Always make clean cuts and remove limbs and branches at their point of origin. Do not remove more than one-third of the foliage at one time unless pruning to stimulate new growth on old or misshapen trees.
There are two spring-blooming varieties of sweet olive, Osmanthus delavayi and Osmanthus americanus, which should be pruned as soon as the blooms have faded in mid-spring or early summer. Sweet olive trees that are pruned heavily may take a few years to bloom again.
Sweet olive trees, also called tea olives, are evergreens that can reach heights of up to 30 feet, depending upon the variety. In fall the trees produce small white flowers that are incredibly fragrant. Sweet olive trees do not require extensive pruning, but look best when trimmed regularly to control their shape. They can also be cut back to the desired size, making them a good choice for gardeners with limited space. Most varieties of sweet olive should be pruned in early spring, before new growth begins.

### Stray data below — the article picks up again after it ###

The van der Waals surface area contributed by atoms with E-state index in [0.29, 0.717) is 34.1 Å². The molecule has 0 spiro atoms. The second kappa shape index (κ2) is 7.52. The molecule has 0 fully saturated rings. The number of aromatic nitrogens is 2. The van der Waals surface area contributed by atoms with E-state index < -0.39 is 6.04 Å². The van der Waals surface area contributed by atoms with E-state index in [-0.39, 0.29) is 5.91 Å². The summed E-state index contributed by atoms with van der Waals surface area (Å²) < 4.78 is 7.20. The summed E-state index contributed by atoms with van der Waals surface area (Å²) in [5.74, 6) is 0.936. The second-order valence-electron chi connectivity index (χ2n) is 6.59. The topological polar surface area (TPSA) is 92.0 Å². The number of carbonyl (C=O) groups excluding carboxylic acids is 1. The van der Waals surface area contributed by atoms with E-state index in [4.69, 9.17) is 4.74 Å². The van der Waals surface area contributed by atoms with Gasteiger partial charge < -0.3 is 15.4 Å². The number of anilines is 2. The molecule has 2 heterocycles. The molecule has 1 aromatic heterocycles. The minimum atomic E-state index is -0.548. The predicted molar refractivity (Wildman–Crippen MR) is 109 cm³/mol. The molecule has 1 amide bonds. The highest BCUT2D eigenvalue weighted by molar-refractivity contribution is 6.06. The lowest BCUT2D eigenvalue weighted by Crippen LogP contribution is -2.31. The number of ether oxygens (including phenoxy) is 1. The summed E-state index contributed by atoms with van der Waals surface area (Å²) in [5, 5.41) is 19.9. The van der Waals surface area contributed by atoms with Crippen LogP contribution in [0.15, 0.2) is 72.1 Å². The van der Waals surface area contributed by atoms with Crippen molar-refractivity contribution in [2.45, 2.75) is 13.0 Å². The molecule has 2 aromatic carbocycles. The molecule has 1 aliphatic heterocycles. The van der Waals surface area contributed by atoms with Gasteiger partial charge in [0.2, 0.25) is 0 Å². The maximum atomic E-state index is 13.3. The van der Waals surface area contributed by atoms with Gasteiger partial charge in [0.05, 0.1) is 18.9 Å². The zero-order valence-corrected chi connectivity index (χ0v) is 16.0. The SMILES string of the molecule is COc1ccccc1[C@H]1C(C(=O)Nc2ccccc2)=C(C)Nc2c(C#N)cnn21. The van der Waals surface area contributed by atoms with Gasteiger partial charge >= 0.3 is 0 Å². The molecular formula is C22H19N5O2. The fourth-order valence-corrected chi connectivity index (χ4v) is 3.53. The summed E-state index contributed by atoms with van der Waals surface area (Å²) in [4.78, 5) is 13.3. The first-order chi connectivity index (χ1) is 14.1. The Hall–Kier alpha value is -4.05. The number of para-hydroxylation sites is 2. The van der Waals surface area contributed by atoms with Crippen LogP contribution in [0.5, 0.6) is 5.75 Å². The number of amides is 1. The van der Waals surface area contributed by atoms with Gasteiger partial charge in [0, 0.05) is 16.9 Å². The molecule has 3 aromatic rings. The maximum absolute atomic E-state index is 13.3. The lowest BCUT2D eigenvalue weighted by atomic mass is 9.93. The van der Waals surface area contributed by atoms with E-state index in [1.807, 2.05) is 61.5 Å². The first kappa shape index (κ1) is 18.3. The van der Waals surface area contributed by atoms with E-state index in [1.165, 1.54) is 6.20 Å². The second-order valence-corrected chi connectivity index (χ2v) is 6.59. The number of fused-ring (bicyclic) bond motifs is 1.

Prune to control shape and size in early spring. Remove the branches back to their point of origin and follow the natural shape of the tree.
Clip off any branches that are crossed or rubbing against one another. This will allow more light to reach the center of the tree and will increase the number of blooms that develop.
Remove dead, diseased or damaged foliage as necessary.
Trim back to a height of 6 to 8 inches if many branches begin to die or if the tree has developed an unattractive shape.
Annita Lawson has been working as a freelance writer since 2004. Her work has been published in various Web and print outlets, including The Dabbling Mum, A Virtuous Woman and Pediatrics for Parents. Lawson is pursuing an Associate of Arts degree at Southeast Kentucky Community College. She enjoys sharing all that she has learned about parenting, healthy eating and living a frugal lifestyle.